From the Associated Press:
HARTFORD, Conn. — Connecticut Democratic Party officials, after an hour of political soul searching, decided Wednesday to send Sen. Joe Lieberman a letter detailing their disappointment with his public support for Republican John McCain in the presidential race.
It was a step back from an earlier proposal before the Democratic State Central Committee to censure Lieberman and ask him to leave the party…
The decision to send a letter, which passed on an overwhelming voice vote, came the same day as a new Quinnipiac University poll showed only 38 percent of state voters approve of Lieberman's job performance.
Lest we forget, here’s what the other 62 percent think of this slippery specimen who worked his fickle heart out to defeat Barack Obama. By Dick Ahles, in The Lakeville Journal:
A short trip down Lieberman Lane reveals the senator’s irregular, semi-Republican ways have always paid off for him, especially in his home state. He first ran for the Senate in 1988 to the right of the Republican incumbent, Lowell Weicker, and won with 49.7 percent of the vote to Weicker’s 49 percent, thanks to the help of many prominent Republicans, including the conservatives’ patron saint, the late William F. Buckley of Stamford and Sharon.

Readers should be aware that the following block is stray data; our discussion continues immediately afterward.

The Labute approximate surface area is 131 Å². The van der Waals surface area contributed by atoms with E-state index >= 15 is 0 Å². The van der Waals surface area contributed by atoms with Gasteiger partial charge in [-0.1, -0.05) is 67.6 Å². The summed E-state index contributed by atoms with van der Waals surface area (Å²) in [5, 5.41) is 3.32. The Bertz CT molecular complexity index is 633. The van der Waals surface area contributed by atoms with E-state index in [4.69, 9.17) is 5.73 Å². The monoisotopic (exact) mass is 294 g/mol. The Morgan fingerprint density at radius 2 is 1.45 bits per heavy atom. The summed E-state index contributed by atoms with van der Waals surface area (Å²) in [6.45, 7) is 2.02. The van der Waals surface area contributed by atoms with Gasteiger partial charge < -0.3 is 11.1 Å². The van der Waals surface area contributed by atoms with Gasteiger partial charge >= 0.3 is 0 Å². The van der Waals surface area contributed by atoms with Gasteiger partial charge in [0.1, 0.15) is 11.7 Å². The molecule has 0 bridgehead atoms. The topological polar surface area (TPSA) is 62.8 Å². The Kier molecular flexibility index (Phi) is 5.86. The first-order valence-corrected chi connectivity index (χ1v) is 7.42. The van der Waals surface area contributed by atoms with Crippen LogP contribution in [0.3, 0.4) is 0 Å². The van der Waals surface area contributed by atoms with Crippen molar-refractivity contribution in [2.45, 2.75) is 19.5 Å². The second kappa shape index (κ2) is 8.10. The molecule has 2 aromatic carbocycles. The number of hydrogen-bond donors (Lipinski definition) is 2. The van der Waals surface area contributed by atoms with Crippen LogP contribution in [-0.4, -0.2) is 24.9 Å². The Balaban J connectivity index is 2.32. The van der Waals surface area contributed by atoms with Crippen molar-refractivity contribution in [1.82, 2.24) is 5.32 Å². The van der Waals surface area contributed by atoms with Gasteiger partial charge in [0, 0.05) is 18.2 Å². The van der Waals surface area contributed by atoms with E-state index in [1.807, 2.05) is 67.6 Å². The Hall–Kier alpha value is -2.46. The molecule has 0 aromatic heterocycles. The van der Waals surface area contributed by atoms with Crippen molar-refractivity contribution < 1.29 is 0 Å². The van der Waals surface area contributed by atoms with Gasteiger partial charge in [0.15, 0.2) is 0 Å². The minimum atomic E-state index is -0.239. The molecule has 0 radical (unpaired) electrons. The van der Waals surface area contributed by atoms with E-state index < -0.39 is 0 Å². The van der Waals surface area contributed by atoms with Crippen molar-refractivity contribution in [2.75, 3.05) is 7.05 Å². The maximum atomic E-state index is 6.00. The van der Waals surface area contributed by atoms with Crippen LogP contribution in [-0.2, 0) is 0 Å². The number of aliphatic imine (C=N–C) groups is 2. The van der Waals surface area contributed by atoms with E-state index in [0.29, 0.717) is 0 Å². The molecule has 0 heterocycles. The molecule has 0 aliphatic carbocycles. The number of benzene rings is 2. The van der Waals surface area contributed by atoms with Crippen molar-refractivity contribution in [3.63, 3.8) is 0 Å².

And when freshman Senator Lieberman arrived in Washington for the inauguration of the first President Bush in January 1989, one of his first stops was a victory celebration being held by Connecticut’s Republicans, who were delighted to see the new Democratic senator from their state and greeted him as their hero.
Connecticut Republicans would always be there for good old Joe at election time, challenging his run for a second term with the always dangerous Jerry Labriola and his third term with the soon-to-be-convicted child abuser Phil Giordano. And finally, when Lieberman had to run as an independent in 2006 against primary winner Ned Lamont, the Republicans responded with a casino card counter named Alan Schlesinger, who amassed 9 percent of the vote after Karl Rove extended Lieberman his best wishes.
Throughout his 20 years in Washington, Lieberman posed as the heavily burdened nonpartisan, agonizing over controversies as he decided what was best for the country, also known as Lieberman.
In 1991, when Clarence Thomas was picked for the Supreme Court by the first George Bush as “the best qualified judge” in America, Lieberman hailed the unimpressive conservative for his “strength of character, independence of mind and intellect generally.” Then he waited off the Senate floor until the necessary 50 votes had been cast in Thomas’ favor before voting against him.